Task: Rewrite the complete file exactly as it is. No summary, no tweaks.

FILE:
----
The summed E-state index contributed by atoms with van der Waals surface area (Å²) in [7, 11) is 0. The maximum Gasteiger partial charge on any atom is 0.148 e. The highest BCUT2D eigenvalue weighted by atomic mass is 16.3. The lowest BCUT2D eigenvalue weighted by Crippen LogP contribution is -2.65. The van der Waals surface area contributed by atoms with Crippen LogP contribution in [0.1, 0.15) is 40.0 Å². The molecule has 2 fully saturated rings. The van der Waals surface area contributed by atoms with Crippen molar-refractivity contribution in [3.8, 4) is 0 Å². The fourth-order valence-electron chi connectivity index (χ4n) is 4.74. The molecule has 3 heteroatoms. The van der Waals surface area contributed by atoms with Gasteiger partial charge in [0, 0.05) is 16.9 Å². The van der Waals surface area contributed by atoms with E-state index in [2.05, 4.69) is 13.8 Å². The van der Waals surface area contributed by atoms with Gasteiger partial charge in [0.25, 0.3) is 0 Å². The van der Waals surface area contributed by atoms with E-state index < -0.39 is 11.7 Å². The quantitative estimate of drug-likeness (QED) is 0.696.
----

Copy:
The summed E-state index contributed by atoms with van der Waals surface area (Å²) in [7, 11) is 0. The maximum Gasteiger partial charge on any atom is 0.148 e. The highest BCUT2D eigenvalue weighted by atomic mass is 16.3. The lowest BCUT2D eigenvalue weighted by Crippen LogP contribution is -2.65. The van der Waals surface area contributed by atoms with Crippen LogP contribution in [0.1, 0.15) is 40.0 Å². The molecule has 2 fully saturated rings. The van der Waals surface area contributed by atoms with Crippen molar-refractivity contribution in [3.8, 4) is 0 Å². The fourth-order valence-electron chi connectivity index (χ4n) is 4.74. The molecule has 3 heteroatoms. The van der Waals surface area contributed by atoms with Gasteiger partial charge in [0, 0.05) is 16.9 Å². The van der Waals surface area contributed by atoms with E-state index in [2.05, 4.69) is 13.8 Å². The van der Waals surface area contributed by atoms with Gasteiger partial charge in [0.25, 0.3) is 0 Å². The van der Waals surface area contributed by atoms with E-state index < -0.39 is 11.7 Å². The quantitative estimate of drug-likeness (QED) is 0.696.